How to interpret a box plot?

I have some data in which there are 5 categorical explanatory variables (concern, breath, weath, sleep, act) and 1 continuous response variable (tto). In addition, every categorical explanatory variable is divided into 5 levels which show how strong a person feels about it. level 1 and level 5 show the perfect and worst states respectively.

I was advised to create a box plot to see the relationship between the explanatory variables and the response variable. The plot is given below. However, I do not know how to read a box plot. Can any one please help me interpret it.

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Answer

Interpretation of the box plot (alternatively box and whisker plot) rests in understanding that it provides a graphical representation of a five number summary, i.e. minimum, 1st quartile, median, 3rd quartile and maximum. The box encompasses 50% of the observations. The ends of the whiskers (vertical lines emanating from the top and bottom of the box) typically show where the minimum and maximum lie. However, where possible outliers exist (sometimes assessed based on 1.5 $\times$ interquartile range) points are added, as is the case for your figure.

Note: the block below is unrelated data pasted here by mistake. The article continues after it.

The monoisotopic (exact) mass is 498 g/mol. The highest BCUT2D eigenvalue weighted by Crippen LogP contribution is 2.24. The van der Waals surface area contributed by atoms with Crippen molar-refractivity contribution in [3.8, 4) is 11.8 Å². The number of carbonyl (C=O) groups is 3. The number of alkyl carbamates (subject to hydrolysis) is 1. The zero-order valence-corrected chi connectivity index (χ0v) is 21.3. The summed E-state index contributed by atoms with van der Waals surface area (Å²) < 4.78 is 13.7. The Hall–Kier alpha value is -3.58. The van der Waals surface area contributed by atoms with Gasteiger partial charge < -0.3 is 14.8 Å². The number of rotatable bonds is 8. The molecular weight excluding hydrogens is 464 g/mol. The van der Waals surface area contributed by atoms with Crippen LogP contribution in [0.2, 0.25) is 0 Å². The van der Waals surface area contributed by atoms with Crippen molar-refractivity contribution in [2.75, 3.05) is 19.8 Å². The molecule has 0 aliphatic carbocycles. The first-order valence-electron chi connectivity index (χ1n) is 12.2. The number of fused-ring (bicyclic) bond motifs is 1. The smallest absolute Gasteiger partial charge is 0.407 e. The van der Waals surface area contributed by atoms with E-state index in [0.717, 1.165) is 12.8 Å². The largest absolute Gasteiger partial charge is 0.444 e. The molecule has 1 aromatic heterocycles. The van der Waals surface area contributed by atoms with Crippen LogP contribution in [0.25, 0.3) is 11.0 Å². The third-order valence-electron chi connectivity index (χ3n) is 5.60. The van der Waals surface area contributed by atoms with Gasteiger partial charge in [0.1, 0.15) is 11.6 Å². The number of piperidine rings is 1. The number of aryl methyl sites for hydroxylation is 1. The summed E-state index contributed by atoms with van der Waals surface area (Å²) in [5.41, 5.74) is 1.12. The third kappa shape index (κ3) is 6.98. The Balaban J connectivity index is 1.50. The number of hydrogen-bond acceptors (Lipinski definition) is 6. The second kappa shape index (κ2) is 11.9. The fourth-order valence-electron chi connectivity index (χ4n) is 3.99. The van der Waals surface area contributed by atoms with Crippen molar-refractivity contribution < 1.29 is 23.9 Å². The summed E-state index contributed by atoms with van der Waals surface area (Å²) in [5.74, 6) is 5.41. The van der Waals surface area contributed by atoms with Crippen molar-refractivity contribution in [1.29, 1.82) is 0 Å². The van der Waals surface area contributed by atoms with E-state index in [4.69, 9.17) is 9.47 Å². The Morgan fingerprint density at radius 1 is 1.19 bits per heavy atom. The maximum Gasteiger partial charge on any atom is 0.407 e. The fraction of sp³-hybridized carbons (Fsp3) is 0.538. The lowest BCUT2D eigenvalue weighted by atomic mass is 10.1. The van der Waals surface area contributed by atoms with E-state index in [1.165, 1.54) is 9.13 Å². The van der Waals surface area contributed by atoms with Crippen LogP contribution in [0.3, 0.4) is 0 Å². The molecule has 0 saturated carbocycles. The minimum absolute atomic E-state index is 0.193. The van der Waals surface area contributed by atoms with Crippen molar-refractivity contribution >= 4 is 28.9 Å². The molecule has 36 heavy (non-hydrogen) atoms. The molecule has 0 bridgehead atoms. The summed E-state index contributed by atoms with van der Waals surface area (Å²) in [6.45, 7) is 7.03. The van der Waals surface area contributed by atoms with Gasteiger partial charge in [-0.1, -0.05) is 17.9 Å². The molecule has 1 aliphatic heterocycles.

It may be useful for you to look at a histogram or density plots on specific categories of the data as that may help you understand what the box plot is saying.

@Glen_b rightly indicates that left skew is evident and the central tendency for the 5th level of strength of feeling is lower than the others. It is difficult however to see whether that difference would be statistically significant or not.

Attribution
Source : Link , Question Author : Günal , Answer Author : Nick Cox

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